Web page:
U.S. Air Senior Master Sgt. John Paxton, 307th Aircraft Maintenance Squadron aircraft armament systems superintendent, inspect an AGM-158 Joint Air-to-Surface Standoff Missile prior to loading on a Conventional Rotary Launcher at Barksdale Air Force Base, Louisiana, Feb. 6, 2019. The JASSM’s were part of a test conducted by Reserve Citizen Airmen and active duty to see if upgrades to the CRL would allow it to power eight of the munitions simultaneously. (U.S. Air Force photo by Master Sgt. Ted Daigle)

Aircraft armament systems specialists assigned to the 307th Aircraft Maintenance Squadron unload an AGM-158 Joint Air-to-Surface Standoff Missile from a Conventional Rotary Launcher at Barksdale Air Force Base, Louisiana, February 9, 2019. The munitions were placed on the CRL by Reserve Citizen Airmen during a test to see if the weapons platform could power on eight JASSM’s at one time.  (U.S. Air Force photo by Airman 1st Class Maxwell Daigle)

Aircraft armament systems specialists assigned to the 307th Aircraft Maintenance Squadron unload an AGM-158 Joint Air-to-Surface Standoff Missile from a Conventional Rotary Launcher at Barksdale Air Force Base, Louisiana, February 9, 2019. The munitions were placed on the CRL by Reserve Citizen Airmen during a test to see if the weapons platform could power on eight JASSM’s at one time. (U.S. Air Force photo by Airman 1st Class Maxwell Daigle)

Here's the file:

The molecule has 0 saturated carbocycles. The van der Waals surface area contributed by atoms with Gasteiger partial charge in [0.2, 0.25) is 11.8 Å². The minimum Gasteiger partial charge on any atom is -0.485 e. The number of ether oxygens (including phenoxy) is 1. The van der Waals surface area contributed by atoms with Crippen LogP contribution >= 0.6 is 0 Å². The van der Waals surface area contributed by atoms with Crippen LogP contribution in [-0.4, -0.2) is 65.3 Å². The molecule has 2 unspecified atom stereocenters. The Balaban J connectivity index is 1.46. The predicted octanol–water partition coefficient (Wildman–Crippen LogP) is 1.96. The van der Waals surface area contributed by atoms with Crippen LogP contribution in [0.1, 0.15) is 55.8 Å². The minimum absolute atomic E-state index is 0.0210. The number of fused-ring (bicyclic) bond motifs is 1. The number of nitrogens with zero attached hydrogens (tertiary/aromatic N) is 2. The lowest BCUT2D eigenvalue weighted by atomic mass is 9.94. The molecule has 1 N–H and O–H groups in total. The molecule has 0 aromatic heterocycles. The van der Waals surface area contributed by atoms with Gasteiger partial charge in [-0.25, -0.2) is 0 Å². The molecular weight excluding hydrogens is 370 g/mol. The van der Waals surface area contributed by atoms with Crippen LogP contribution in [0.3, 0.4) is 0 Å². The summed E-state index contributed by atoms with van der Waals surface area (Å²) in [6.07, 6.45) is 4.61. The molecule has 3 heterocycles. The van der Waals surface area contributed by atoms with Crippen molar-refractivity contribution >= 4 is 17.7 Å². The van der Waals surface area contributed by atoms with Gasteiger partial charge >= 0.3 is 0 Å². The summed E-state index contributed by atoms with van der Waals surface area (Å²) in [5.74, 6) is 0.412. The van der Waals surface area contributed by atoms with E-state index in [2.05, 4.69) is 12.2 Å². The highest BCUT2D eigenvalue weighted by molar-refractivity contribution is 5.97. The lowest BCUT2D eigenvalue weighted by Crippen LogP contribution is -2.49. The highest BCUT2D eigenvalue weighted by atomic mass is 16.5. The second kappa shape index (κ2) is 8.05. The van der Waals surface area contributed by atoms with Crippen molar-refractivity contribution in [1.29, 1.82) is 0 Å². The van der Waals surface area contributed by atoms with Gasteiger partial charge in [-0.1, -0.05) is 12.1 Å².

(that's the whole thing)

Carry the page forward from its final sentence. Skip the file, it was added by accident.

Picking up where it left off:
BARKSDALE AIR FORCE BASE, La. --

An upgrade to the B-52 Stratofortress and the Conventional Rotary Launcher, was tested here, Feb. 11, 2019.  The change is designed to increase mission flexibility and make the B-52 more lethal in a combat environment.

The CRL, a weapons system designed for the B-52, can carry a variety of munitions, allowing for greater mission flexibility.  However, it is limited to supplying power to only four munitions at a time.

Maj. Jason McCargar, a 49th Test and Evaluation Squadron unit project officer, said the new rendition can nearly double the number of weapons that can be powered at one time. 

The improved efficiency has the potential to lower risk in combat environments, increase the number of weapons in theater of operations and lower the number of aircraft needed for missions. 

“The Conventional Rotary Launcher has a high power draw, so an air crew could only power up four munitions at a time without risking blowing circuit breakers in mid-flight,” said McCargar.  “With this upgrade, it can now have  eight ready at once.”

Senior Master Sgt. Michael Pierce, 307th Maintenance Squadron aircraft armament superintendent, was part of the effort to bring the CRL online at Barksdale back in 2017.  He said the ability to carry a full power load to all munitions on the CRL, in addition to another 12 under the B-52’s wings, has the potential to improve the jet’s lethality in combat.

“Now, a B-52 going into a war zone has the ability to put 20 munitions on a target area very quickly,” he said. “Before, they would have to drop some of their munitions, power up the CRL again and then make another pass.”

In addition to being able to deliver more munitions in less time, the modified CRL can also carry greater payloads of specific kinds of munitions.  Reserve Citizen Airmen from the 307th Aircraft Maintenance Squadron loaded eight AGM-158 Joint Air-to-Surface Standoff Missiles on the CRL as part of the testing.

“The entire effort to modify the CRL moved pretty quickly,” said Pierce. “The bottom line is yesterday we had the capability to deliver 16 weapons at one time and today we can deliver 20 of them.”

Once testing is complete, the rest other CRL’s in the Air Force inventory will be modified to the specifications of the test launcher.